Erik (Josh Hartnett) means well. But it hardly matters in Resurrecting the Champ, which focuses on broad frameworks of ethics, truth, and corruption as these emerge in sports and journalism. Arriving in theaters at a moment when professional sports have come under unusual scrutiny, Rod Lurie’s treatise is by turns timely and frustratingly out-of-date, insightful and lunkheaded. Erik’s dilemma—he wants to be a sports writer but remains cowed by the long shadow of his father, a much admired dead sports writer—is not exactly news, but the movie positions it alongside still pressing questions about race, class, and gender. It’s a disappointment that the movie does not, in the end, sort through these questions and instead falls back on the white hero’s lessons-learning as its overriding plot.
A staff writer for the Denver Times, Erik is both earnest and ambitious. Or so he thinks. As much as he’s willing to spend long hours attending boxing matches or training camps in order to “report,” he’s apparently not much of a storyteller. Still, he does evince a certain understanding of his limits. “A writer, like a boxer,” he says early on, “must stand alone. Having your work published, like fighting in a ring, puts your talent on display… Sometimes the results can be disastrous.” This not only sets up a coming disaster in the plotline, but also establishes Erik’s notion that he actually has talent.
At the same time, he’s convinced others don’t see it: his estranged wife Joyce (Kathryn Morris) is a successful columnist at his paper, and his editor, Metz (Alan Alda) tells him, “Your copy, it’s unimpressive: a lot of typing but not much writing.” Moreover, his young son Teddy (Dakota Goya) hopes that someday his daddy will introduce him to his famous friends, like Shaq or John Elway. Unfortunately, Erik has stretched that truth a bit: he doesn’t actually know the former Broncos quarterback, another lapse in judgment that sets up for another tense moment, when Elway appears in his own real flesh and Erik, sitting with Teddy in the same restaurant (what are the chances!?), has to act out a scene for Teddy’s benefit.
If Erik’s lying is not exactly pathological, it is deeply uninteresting. And it makes his meeting with the Champ (Samuel L. Jackson), a downtrodden former boxer now living, mostly drunk, on the street, seem almost sinister. This despite the fact that Erik first saves the Champ from a squad of hard-drinking young white men who have made their own sport of beating him up. Happening on the incident in an alley, Erik is righteously appalled, then proceeds to find his own way of exploiting the man. He will make this miserable fellow, once hopeful and strong, the focus of a story, a feature article for the Times magazine that will make Erik look good. What the heck, says the Champ, when Erik buys him a beer and makes his pitch.
Now equipped with yet another father figure—in addition to his dad, Metz, and the magazine editor (David Paymer) who casually okays the project—Erik thinks he’s on his way. He also neglects to tell Metz what he’s doing, which means his errant handling of it can proceed apace, sans editorial input. With the help of a young, unnaturally speedy intern (Rachel Nichols), Erik goes so far as to rush the article to make an unexpected deadline. This means he doesn’t do enough research and interviews, and doesn’t check facts. The piece is published as a splashy cover story.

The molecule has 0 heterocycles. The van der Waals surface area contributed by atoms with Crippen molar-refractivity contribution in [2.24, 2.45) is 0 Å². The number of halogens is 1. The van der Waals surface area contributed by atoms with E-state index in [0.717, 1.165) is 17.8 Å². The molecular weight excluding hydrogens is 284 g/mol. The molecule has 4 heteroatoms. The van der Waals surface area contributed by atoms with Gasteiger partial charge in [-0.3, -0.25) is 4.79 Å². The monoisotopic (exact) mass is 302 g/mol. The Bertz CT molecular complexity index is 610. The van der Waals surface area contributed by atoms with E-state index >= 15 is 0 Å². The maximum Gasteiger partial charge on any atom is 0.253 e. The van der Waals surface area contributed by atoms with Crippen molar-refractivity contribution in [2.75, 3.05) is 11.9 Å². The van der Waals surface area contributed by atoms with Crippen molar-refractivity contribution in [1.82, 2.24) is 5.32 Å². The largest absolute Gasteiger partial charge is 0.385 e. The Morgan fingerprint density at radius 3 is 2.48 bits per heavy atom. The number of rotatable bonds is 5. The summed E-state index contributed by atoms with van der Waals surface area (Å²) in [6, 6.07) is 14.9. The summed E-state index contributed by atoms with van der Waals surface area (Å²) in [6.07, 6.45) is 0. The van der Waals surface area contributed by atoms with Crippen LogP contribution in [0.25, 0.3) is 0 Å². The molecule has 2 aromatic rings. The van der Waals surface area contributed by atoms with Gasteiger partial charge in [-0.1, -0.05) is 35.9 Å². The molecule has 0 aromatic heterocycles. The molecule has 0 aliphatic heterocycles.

Inspired by J.R. Moehringer’s Los Angeles Times magazine article of a decade ago, Resurrecting the Champ emphasizes the seductiveness of Erik’s success. He gets a call to interview boxers in Vegas for Showtime (courtesy of a stereotypically cynical producer played by Teri Hatcher) and receives professional kudos from colleagues as well as gee-whizzy admiration from cute little Teddy. The “disastrous” results he warned you about at film’s start have to do with his inability to discern distinctions between truth and lies, that is, his need to publish and please those around him and his lack of integrity.
The film adds on, at least from Erik’s perspective, that his mistake is premised on trusting the Champ, which makes him feel a victim, betrayed by a source he believed in. This is actually not uninteresting, as the trust stems from ignorance and an especially insidious kind of arrogance. Though Erik does mean well, and appears to like the Champ, his lack of attention to detail is telling: he looks at old tape (about two minutes), a few old photos, and sees what he wants to see. Perhaps to his eye the black boxers of the olden days “look alike.” Perhaps his faith in the Champ is all about Erik, his daddy business: when he shows the old video, discovered by the intern, to the Champ, the old man chokes up: “I hope, one day, God willing, your son does for you what you just done for me, in time.” (What Erik misses is the Champ’s next thought, acknowledging his self-performance: “Thought that would be a good line to exit on.”)
Or maybe Erik just is so dim that he doesn’t understand what’s at stake in his storytelling, the way it reflects and repeats a history of storytelling, for money and pleasure, a history of exploitation that sports and journalism share regarding athletes. Like Lurie’s other films (The Contender, Deterrence), Resurrecting the Champ reduces challenging answers to melodrama. (Hartnett’s lack of convincing dramatic weight is not helpful.) Erik is in a gnarly business, where stories and truth aren’t always different: “The one thing people don’t want is the truth,” explains Metz by way of a lecture. Because truth is too ambiguous, they want heroic tales or tragedies, moral lessons and judgments. They also don’t want to know their own part in the storytelling, their needs and expectations, their assumptions about character and outcome. But even if “people” are a problem for writers, Resurrecting the Champ is responsible for using the Champ’s complicated story to tell Erik’s simpler one.